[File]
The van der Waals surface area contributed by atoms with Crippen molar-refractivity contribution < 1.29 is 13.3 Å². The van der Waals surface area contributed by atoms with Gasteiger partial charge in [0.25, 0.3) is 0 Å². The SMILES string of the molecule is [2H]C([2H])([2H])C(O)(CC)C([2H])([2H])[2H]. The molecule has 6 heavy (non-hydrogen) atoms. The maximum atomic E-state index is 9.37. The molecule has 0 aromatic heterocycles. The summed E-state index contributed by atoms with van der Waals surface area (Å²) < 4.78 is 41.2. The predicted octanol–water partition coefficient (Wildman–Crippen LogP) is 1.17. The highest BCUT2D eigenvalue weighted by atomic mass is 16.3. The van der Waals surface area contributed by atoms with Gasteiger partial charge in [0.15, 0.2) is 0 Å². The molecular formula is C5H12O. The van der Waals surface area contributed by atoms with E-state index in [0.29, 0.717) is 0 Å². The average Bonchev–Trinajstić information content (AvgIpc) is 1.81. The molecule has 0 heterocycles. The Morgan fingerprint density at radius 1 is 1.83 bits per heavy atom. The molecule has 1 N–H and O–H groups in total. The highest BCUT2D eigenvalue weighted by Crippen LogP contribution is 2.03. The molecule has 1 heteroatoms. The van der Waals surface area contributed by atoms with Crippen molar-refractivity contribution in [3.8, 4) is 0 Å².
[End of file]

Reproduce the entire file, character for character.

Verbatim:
The van der Waals surface area contributed by atoms with Crippen molar-refractivity contribution < 1.29 is 13.3 Å². The van der Waals surface area contributed by atoms with Gasteiger partial charge in [0.25, 0.3) is 0 Å². The SMILES string of the molecule is [2H]C([2H])([2H])C(O)(CC)C([2H])([2H])[2H]. The molecule has 6 heavy (non-hydrogen) atoms. The maximum atomic E-state index is 9.37. The molecule has 0 aromatic heterocycles. The summed E-state index contributed by atoms with van der Waals surface area (Å²) < 4.78 is 41.2. The predicted octanol–water partition coefficient (Wildman–Crippen LogP) is 1.17. The highest BCUT2D eigenvalue weighted by atomic mass is 16.3. The van der Waals surface area contributed by atoms with Gasteiger partial charge in [0.15, 0.2) is 0 Å². The molecular formula is C5H12O. The van der Waals surface area contributed by atoms with E-state index in [0.29, 0.717) is 0 Å². The average Bonchev–Trinajstić information content (AvgIpc) is 1.81. The molecule has 0 heterocycles. The Morgan fingerprint density at radius 1 is 1.83 bits per heavy atom. The molecule has 1 N–H and O–H groups in total. The highest BCUT2D eigenvalue weighted by Crippen LogP contribution is 2.03. The molecule has 1 heteroatoms. The van der Waals surface area contributed by atoms with Crippen molar-refractivity contribution in [3.8, 4) is 0 Å².